Prisons have, for centuries focused on punishment, security and control. The effectiveness of this well worn approach can be seen in recidivism rates. They range from 25% to 75%. If a private business had such product failure rates they would go bankrupt. Prisons, however, are mostly publicly funded institutions, and as such are immune from the accountability requirements of the private sector. Thus, a high recidivism rate does not prompt prison administrators, or the politicians who fund them, to examine what they are doing wrong and fix things. Instead, taxpayer money keeps getting poured into a system that fails far too often.
Many European countries have prison systems that operate according to belief in rehabilitation. They realize that punishment does not achieve the objective of preparing those sent to prison for a successful life upon release. That realization prompted them to design their systems to move way beyond punishment and make significant efforts to deal with the problems inmates bring with them to prison. Unlike American prisons, they offer a lot more freedom and opportunity for personal growth. They understand the huge importance of prisoners maintaining family connections and offer opportunities to strengthen and develop those connections. Their systems are designed to more closely mirror real life, yet with the restrictions prisons need to have. The expected result is that their prisons are safer for inmates and staff and that fewer numbers of those released come back. It is apparent that underlying their systems is a belief that people can change. They do not claim that those convicted of crimes are disposable, or less than those not caught in criminal activity. These are ideas that, one day will be incorporated into American criminal justice.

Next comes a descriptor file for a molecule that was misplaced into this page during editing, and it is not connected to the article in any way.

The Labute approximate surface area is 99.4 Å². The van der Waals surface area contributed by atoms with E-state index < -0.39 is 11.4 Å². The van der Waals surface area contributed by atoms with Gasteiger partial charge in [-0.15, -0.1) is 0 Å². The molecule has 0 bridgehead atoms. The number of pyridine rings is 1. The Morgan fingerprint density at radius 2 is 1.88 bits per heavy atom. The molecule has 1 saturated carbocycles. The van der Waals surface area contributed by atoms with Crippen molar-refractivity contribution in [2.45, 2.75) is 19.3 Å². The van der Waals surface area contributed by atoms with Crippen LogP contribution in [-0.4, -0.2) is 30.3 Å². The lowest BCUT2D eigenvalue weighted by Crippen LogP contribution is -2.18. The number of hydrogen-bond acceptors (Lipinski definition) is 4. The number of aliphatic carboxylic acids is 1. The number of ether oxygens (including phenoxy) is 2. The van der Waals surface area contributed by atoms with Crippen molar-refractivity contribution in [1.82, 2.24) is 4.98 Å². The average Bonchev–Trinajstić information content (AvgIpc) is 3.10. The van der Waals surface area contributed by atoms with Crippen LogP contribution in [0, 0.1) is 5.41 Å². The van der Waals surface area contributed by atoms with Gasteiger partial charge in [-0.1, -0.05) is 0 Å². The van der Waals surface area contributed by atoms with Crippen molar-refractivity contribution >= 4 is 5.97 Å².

North Dakota is leading the way in introducing Norway style reforms into their system. It’s probably easier there due to the small size of their prison population, but it is a significant and needed change of direction that merits following.